My comment here was mainly to get people to realize that these sizes are not about -height-. But about the things mesh impacts. Its a whole other debate about how to pick which sizes would be the ideal defaults there. I’ve found they do work for a large number of people. Much larger than I expected – because they do seem to have been crafted in secret.

      Reply

  2. Koltari
    Jul 10, 2012 @ 01:24:49

    Reading this I’ve finally overcome my fear of even trying mesh clothes. I like making desicions based on fact instead of emotion so now I can’t use the “i will look like everyone else” card anymore so I will try mesh when I see something I like from now on :) Great post!

    Reply

  3. Dante Mikado
    Jul 14, 2012 @ 18:59:31

    PC, I love the way you tell it like is. And your extra comments, like “no need to stop by Burger King on the way home” — woo hah hahaha!

    Reply

  4. CB
    Jul 26, 2012 @ 02:32:13

    the true conforming to the shape needs to happen, it’s been in pc games since the late 90s. Right now the standard sizing is broke. I know 100s of people who it just doesn’t work for. It’s frustrating how it’s forced on us or we just can’t wear mesh. it’s funny to that flickr thing were people put their digits half those i tried didn’t work in any mesh. Some mesh creators make the body right but the ass huge or hips wide (cold logic and hucci) it’s always off. Others to do it too and the hair looks flat and ugly like people have bad water in their towns, they take shower and have no volume in their hair when wearing mesh hair. Someone started a tumblr page explaining it all better than me.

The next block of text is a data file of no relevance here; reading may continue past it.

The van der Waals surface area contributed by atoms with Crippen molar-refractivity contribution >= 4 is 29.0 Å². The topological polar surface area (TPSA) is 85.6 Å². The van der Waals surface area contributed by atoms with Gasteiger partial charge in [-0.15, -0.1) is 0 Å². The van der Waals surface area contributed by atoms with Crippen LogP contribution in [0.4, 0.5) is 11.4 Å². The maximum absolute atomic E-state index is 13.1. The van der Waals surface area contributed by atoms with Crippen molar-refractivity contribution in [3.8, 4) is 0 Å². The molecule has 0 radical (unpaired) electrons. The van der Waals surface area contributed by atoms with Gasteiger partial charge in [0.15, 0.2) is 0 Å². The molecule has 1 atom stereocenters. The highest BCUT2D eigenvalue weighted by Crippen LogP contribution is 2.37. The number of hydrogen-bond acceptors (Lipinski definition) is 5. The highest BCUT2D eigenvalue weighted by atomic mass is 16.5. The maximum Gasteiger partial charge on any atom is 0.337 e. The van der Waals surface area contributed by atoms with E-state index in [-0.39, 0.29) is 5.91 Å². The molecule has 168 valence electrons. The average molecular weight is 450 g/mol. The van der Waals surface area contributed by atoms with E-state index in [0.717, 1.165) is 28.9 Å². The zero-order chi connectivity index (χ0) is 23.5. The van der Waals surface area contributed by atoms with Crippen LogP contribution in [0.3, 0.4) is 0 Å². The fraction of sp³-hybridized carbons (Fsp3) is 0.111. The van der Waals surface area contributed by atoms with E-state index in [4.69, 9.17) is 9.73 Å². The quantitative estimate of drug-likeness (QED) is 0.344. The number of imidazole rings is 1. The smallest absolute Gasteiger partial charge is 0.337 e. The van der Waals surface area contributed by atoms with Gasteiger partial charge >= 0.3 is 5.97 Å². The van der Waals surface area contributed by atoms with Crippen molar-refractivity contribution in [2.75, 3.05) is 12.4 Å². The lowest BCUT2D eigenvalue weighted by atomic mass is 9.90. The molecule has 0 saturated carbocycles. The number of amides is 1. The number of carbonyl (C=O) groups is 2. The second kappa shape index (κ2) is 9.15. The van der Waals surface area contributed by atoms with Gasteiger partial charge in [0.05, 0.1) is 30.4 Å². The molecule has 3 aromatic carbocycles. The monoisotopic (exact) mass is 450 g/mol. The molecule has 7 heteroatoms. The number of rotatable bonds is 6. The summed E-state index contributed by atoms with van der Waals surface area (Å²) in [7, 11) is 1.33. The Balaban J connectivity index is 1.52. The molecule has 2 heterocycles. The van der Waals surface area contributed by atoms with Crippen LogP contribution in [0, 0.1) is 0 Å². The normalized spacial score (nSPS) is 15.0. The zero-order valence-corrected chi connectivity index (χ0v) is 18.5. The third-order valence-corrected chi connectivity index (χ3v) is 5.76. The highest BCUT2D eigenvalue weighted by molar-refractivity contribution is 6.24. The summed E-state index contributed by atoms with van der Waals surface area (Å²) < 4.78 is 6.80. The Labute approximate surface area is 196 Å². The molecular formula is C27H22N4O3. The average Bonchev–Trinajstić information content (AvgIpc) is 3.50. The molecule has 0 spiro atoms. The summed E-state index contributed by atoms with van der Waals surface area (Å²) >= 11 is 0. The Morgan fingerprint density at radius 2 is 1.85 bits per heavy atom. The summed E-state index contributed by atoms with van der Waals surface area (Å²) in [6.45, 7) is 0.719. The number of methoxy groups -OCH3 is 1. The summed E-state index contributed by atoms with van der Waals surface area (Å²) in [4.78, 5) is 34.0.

Reply

Leave a Reply

Fill in your details below or click an icon to log in:

WordPress.com Logo

You are commenting using your WordPress.com account. Log Out / Change )

Twitter picture

You are commenting using your Twitter account. Log Out / Change )

Facebook photo

You are commenting using your Facebook account. Log Out / Change )

Google+ photo

You are commenting using your Google+ account. Log Out / Change )

Connecting to %s

Follow

Get every new post delivered to your Inbox.

Join 86 other followers

%d bloggers like this: